As we spend more time shopping online, hackers are finding ways to steal from your credit cards. Just look at what happened to senator Sherwin Gatchalian on Wednesday, January 6, 2020. The hacker managed to change his registered phone number, where one time pin (OTP) is being sent, and was able to purchased 1 million worth of food in an online food service.
We all don’t want this to happen to us. Here are some ways you can protect your credit cards from hacking or fraud transactions.
- Create strong password
In creating passwords avoid alphanumerics that are personally identifiable like your name and birthday. Use acronyms or words or random letters and numbers that are meaningful only to you and alter the case throughout. If you can’t memorize them, write it down and keep it in a safe place. And change passwords often.
- Beware of phishing
Thieves send email in an attempt to get information you use to verify when using your credit card online. Always double or triple check the emails you received from banks if it’s not cloned before clicking any attachments that will take you to a fake site that could hack your card.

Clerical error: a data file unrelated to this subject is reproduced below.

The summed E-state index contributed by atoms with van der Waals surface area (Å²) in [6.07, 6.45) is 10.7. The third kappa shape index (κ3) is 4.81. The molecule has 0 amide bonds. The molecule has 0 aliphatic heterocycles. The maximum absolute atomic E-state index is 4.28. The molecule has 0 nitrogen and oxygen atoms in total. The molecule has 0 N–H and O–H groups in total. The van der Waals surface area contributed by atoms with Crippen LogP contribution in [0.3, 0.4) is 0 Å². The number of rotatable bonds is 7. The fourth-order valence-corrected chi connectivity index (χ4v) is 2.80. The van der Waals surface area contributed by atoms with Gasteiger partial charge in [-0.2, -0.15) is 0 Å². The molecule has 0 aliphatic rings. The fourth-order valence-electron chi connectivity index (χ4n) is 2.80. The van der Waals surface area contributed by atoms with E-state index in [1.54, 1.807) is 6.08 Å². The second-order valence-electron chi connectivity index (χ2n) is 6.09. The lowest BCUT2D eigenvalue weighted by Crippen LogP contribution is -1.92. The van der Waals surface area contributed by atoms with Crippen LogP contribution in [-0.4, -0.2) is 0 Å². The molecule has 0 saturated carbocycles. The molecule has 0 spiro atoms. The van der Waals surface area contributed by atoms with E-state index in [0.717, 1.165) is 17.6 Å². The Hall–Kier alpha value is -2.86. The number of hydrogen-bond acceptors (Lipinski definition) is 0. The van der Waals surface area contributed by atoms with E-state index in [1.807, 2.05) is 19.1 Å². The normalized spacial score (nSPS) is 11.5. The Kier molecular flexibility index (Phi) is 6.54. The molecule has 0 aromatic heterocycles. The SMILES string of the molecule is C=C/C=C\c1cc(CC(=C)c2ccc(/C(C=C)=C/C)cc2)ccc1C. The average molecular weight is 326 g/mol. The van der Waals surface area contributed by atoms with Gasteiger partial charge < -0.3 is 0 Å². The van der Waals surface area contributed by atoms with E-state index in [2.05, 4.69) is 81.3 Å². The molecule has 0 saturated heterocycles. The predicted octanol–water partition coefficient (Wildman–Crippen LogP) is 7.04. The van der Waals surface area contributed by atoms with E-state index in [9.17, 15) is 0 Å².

- Purchase items and services from reputable websites
Always be on the lookout before you get what you want or grab tempting promos online. Search reviews about the website and verify if it has a valid security certificate. It would also help if you install security software that would alert you if the website is a threat.
- Be suspicious when you respond to a call
If you take calls from agents, be mindful of the questions you have to answer. Be suspicious if they asked for your credit card information. And, never ever giveaway your card verification value or CVV, the three-digit number at the back of your card.
- Don’t publish personal info on social media
Making your personal information public is like giving freebies to thieves. Customize your privacy settings in every app you use if you don’t want to write fake birth dates on your social media accounts.
If scammers or hackers are too good to steal from you, don’t panic and immediately report your case to the bank provider. If signing up for credit card protection is not too much of a cost for you, don’t hesitate to enroll because credit card fraud could really be more costly if you find difficulty proving that the transaction is fraudulent.